Natural Killer Cell Activation Primes Macrophages to Clear Bacterial Infection

Scott, Melanie J.; Hoth, J. Jason; Gardner, Sarah A.; Peyton, James C.; Cheadle, William G.
August 2003
American Surgeon;Aug2003, Vol. 69 Issue 8, p679
Academic Journal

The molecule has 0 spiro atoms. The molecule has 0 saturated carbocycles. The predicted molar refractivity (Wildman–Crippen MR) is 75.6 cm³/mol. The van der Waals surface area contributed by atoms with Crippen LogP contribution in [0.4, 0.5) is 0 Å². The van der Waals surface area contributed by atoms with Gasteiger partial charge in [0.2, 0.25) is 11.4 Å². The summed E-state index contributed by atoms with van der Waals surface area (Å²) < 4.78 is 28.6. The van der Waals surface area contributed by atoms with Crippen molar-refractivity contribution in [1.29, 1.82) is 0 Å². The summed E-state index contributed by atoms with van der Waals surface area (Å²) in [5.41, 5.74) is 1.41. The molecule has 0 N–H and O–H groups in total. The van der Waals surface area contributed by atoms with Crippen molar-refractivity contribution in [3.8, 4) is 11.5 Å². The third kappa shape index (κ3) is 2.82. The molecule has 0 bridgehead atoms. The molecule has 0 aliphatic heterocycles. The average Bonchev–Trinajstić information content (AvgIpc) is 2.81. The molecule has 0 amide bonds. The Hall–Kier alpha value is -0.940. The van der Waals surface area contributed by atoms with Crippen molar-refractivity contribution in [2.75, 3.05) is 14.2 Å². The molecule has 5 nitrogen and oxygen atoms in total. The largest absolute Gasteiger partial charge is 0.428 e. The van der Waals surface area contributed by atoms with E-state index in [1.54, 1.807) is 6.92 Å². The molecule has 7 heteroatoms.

Natural killer (NK) cells are major cytokine producers during bacterial sepsis, but their precise role is undefined. This study investigates the effect of NK cell depletion with and without prior activation on macrophage function and bacterial clearance during cecal ligation and puncture. Two different NK cell-depleting antibodies were used: anti-asialo-GM1 (GM1), a nonactivating antibody, and anti-NK1.1 (NK1.1), an NK cell-activating antibody. C57BL/6 mice were NK depleted with either GM1 or NK1.1 by intraperitoneal injection 7 and 3 days before experimentation. Control animals received isotype immunoglobulin G. Depletion was confirmed by flow cytometry. Bacterial levels in peritoneal washout, blood, and liver were determined 4 hours after cecal ligation and puncture. Macrophage activation was measured by phagocytosis ability and by production of nitric oxide and interleukin-6. Depletion with GM1 resulted in significantly higher bacterial levels at 4 hours, whereas depletion with NK1.1 had the opposite effect of significantly decreasing bacterial levels. Macrophage phagocytosis ability was significantly increased in mice depleted with NK1.1 compared with those mice depleted with GM1. We conclude that activation of NK cells improves bacterial clearance by priming macrophages to help clear a subsequent bacterial challenge. Macrophages are less able to clear bacteria when NK cells are depleted without activation. NK cells are therefore important in bacterial clearance through interactions with macrophages.


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